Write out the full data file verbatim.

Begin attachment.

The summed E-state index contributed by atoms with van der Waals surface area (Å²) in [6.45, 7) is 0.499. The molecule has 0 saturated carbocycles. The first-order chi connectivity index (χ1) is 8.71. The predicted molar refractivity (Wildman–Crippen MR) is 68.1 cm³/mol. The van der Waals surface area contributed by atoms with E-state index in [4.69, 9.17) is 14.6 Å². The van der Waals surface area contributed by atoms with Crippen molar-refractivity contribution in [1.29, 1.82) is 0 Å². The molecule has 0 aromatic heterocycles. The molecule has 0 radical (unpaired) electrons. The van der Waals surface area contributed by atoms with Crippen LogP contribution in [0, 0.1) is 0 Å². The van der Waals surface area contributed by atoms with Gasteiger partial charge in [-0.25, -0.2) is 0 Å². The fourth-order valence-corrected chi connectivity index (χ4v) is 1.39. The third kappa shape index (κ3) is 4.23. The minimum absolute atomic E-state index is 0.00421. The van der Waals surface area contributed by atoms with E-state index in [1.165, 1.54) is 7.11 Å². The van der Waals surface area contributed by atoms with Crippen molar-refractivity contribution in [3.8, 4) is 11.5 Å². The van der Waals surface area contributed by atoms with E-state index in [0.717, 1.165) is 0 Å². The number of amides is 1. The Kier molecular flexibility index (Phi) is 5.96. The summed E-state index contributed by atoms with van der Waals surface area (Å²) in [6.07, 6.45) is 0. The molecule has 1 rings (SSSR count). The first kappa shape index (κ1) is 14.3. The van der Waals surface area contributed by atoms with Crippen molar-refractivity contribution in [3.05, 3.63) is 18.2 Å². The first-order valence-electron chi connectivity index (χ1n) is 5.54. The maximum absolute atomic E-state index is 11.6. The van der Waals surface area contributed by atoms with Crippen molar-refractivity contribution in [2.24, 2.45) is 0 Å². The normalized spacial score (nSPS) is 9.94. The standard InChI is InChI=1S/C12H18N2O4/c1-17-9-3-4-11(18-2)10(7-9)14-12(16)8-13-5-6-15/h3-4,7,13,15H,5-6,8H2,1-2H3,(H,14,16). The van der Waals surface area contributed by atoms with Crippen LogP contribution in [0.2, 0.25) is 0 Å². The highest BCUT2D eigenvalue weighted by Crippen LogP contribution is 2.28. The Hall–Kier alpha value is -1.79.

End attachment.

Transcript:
The summed E-state index contributed by atoms with van der Waals surface area (Å²) in [6.45, 7) is 0.499. The molecule has 0 saturated carbocycles. The first-order chi connectivity index (χ1) is 8.71. The predicted molar refractivity (Wildman–Crippen MR) is 68.1 cm³/mol. The van der Waals surface area contributed by atoms with E-state index in [4.69, 9.17) is 14.6 Å². The van der Waals surface area contributed by atoms with Crippen molar-refractivity contribution in [1.29, 1.82) is 0 Å². The molecule has 0 aromatic heterocycles. The molecule has 0 radical (unpaired) electrons. The van der Waals surface area contributed by atoms with Crippen LogP contribution in [0, 0.1) is 0 Å². The van der Waals surface area contributed by atoms with Gasteiger partial charge in [-0.25, -0.2) is 0 Å². The fourth-order valence-corrected chi connectivity index (χ4v) is 1.39. The third kappa shape index (κ3) is 4.23. The minimum absolute atomic E-state index is 0.00421. The van der Waals surface area contributed by atoms with E-state index in [1.165, 1.54) is 7.11 Å². The van der Waals surface area contributed by atoms with Crippen molar-refractivity contribution in [3.8, 4) is 11.5 Å². The van der Waals surface area contributed by atoms with E-state index in [0.717, 1.165) is 0 Å². The number of amides is 1. The Kier molecular flexibility index (Phi) is 5.96. The summed E-state index contributed by atoms with van der Waals surface area (Å²) in [6.07, 6.45) is 0. The molecule has 1 rings (SSSR count). The first kappa shape index (κ1) is 14.3. The van der Waals surface area contributed by atoms with Crippen molar-refractivity contribution in [3.05, 3.63) is 18.2 Å². The first-order valence-electron chi connectivity index (χ1n) is 5.54. The maximum absolute atomic E-state index is 11.6. The van der Waals surface area contributed by atoms with Crippen molar-refractivity contribution in [2.24, 2.45) is 0 Å². The normalized spacial score (nSPS) is 9.94. The standard InChI is InChI=1S/C12H18N2O4/c1-17-9-3-4-11(18-2)10(7-9)14-12(16)8-13-5-6-15/h3-4,7,13,15H,5-6,8H2,1-2H3,(H,14,16). The van der Waals surface area contributed by atoms with Crippen LogP contribution in [0.2, 0.25) is 0 Å². The highest BCUT2D eigenvalue weighted by Crippen LogP contribution is 2.28. The Hall–Kier alpha value is -1.79.